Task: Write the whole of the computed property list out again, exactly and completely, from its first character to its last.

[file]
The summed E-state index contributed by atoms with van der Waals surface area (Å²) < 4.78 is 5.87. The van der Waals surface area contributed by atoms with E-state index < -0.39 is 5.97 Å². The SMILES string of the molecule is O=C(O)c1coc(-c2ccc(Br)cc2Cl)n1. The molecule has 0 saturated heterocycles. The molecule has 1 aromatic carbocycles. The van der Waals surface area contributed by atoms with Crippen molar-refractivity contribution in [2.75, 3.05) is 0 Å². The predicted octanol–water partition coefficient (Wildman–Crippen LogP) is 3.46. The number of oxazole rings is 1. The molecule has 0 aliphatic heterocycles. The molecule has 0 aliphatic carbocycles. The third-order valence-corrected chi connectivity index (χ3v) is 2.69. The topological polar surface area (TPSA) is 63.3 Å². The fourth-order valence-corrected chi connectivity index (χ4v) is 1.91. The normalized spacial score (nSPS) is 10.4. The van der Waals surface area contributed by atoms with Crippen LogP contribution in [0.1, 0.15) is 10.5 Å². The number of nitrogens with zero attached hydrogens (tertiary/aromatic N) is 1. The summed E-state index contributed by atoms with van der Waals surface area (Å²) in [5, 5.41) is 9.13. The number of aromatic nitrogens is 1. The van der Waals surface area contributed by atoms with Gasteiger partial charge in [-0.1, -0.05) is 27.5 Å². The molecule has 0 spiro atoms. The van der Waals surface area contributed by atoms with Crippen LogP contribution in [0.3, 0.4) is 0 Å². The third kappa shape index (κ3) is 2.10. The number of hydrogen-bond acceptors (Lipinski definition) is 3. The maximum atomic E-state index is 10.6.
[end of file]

The summed E-state index contributed by atoms with van der Waals surface area (Å²) < 4.78 is 5.87. The van der Waals surface area contributed by atoms with E-state index < -0.39 is 5.97 Å². The SMILES string of the molecule is O=C(O)c1coc(-c2ccc(Br)cc2Cl)n1. The molecule has 0 saturated heterocycles. The molecule has 1 aromatic carbocycles. The van der Waals surface area contributed by atoms with Crippen molar-refractivity contribution in [2.75, 3.05) is 0 Å². The predicted octanol–water partition coefficient (Wildman–Crippen LogP) is 3.46. The number of oxazole rings is 1. The molecule has 0 aliphatic heterocycles. The molecule has 0 aliphatic carbocycles. The third-order valence-corrected chi connectivity index (χ3v) is 2.69. The topological polar surface area (TPSA) is 63.3 Å². The fourth-order valence-corrected chi connectivity index (χ4v) is 1.91. The normalized spacial score (nSPS) is 10.4. The van der Waals surface area contributed by atoms with Crippen LogP contribution in [0.1, 0.15) is 10.5 Å². The number of nitrogens with zero attached hydrogens (tertiary/aromatic N) is 1. The summed E-state index contributed by atoms with van der Waals surface area (Å²) in [5, 5.41) is 9.13. The number of aromatic nitrogens is 1. The van der Waals surface area contributed by atoms with Gasteiger partial charge in [-0.1, -0.05) is 27.5 Å². The molecule has 0 spiro atoms. The van der Waals surface area contributed by atoms with Crippen LogP contribution in [0.3, 0.4) is 0 Å². The third kappa shape index (κ3) is 2.10. The number of hydrogen-bond acceptors (Lipinski definition) is 3. The maximum atomic E-state index is 10.6.